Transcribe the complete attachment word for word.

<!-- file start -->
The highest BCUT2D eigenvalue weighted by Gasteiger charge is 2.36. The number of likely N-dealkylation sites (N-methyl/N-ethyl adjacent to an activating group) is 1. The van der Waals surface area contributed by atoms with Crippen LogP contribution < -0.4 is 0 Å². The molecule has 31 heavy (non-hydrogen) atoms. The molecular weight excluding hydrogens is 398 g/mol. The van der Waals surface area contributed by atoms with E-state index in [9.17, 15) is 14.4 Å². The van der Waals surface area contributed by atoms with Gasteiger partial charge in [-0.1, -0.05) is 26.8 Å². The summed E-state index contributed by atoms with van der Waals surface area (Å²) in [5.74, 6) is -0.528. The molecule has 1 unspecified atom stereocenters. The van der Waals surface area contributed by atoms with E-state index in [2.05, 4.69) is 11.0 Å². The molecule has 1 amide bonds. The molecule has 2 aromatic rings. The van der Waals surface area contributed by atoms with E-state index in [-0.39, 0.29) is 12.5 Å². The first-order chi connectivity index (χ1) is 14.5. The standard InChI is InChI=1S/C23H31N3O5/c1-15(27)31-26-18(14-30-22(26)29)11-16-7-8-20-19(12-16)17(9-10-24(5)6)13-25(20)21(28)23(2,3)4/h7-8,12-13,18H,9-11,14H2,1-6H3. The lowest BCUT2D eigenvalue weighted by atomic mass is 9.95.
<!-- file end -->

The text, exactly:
The highest BCUT2D eigenvalue weighted by Gasteiger charge is 2.36. The number of likely N-dealkylation sites (N-methyl/N-ethyl adjacent to an activating group) is 1. The van der Waals surface area contributed by atoms with Crippen LogP contribution < -0.4 is 0 Å². The molecule has 31 heavy (non-hydrogen) atoms. The molecular weight excluding hydrogens is 398 g/mol. The van der Waals surface area contributed by atoms with E-state index in [9.17, 15) is 14.4 Å². The van der Waals surface area contributed by atoms with Gasteiger partial charge in [-0.1, -0.05) is 26.8 Å². The summed E-state index contributed by atoms with van der Waals surface area (Å²) in [5.74, 6) is -0.528. The molecule has 1 unspecified atom stereocenters. The van der Waals surface area contributed by atoms with E-state index in [2.05, 4.69) is 11.0 Å². The molecule has 1 amide bonds. The molecule has 2 aromatic rings. The van der Waals surface area contributed by atoms with E-state index in [-0.39, 0.29) is 12.5 Å². The first-order chi connectivity index (χ1) is 14.5. The standard InChI is InChI=1S/C23H31N3O5/c1-15(27)31-26-18(14-30-22(26)29)11-16-7-8-20-19(12-16)17(9-10-24(5)6)13-25(20)21(28)23(2,3)4/h7-8,12-13,18H,9-11,14H2,1-6H3. The lowest BCUT2D eigenvalue weighted by atomic mass is 9.95.